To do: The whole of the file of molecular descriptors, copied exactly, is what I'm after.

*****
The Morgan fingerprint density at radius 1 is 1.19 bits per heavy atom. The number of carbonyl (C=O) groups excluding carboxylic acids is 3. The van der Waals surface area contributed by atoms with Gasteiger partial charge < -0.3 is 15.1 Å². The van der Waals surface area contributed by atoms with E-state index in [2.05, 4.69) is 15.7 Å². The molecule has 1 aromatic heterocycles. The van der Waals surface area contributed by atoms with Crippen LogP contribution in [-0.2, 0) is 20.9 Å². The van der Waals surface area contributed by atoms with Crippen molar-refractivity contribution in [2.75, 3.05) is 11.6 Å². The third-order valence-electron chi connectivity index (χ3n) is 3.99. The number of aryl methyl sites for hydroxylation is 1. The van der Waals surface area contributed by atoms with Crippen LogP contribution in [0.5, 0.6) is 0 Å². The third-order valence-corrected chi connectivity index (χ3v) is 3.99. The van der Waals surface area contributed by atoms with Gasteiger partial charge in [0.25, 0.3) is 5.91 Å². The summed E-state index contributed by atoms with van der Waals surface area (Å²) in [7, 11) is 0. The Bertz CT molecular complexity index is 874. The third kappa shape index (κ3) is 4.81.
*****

The Morgan fingerprint density at radius 1 is 1.19 bits per heavy atom. The number of carbonyl (C=O) groups excluding carboxylic acids is 3. The van der Waals surface area contributed by atoms with Gasteiger partial charge < -0.3 is 15.1 Å². The van der Waals surface area contributed by atoms with E-state index in [2.05, 4.69) is 15.7 Å². The molecule has 1 aromatic heterocycles. The van der Waals surface area contributed by atoms with Crippen LogP contribution in [-0.2, 0) is 20.9 Å². The van der Waals surface area contributed by atoms with Crippen molar-refractivity contribution in [2.75, 3.05) is 11.6 Å². The third-order valence-electron chi connectivity index (χ3n) is 3.99. The number of aryl methyl sites for hydroxylation is 1. The van der Waals surface area contributed by atoms with Crippen LogP contribution in [0.5, 0.6) is 0 Å². The third-order valence-corrected chi connectivity index (χ3v) is 3.99. The van der Waals surface area contributed by atoms with Gasteiger partial charge in [0.25, 0.3) is 5.91 Å². The summed E-state index contributed by atoms with van der Waals surface area (Å²) in [7, 11) is 0. The Bertz CT molecular complexity index is 874. The third kappa shape index (κ3) is 4.81.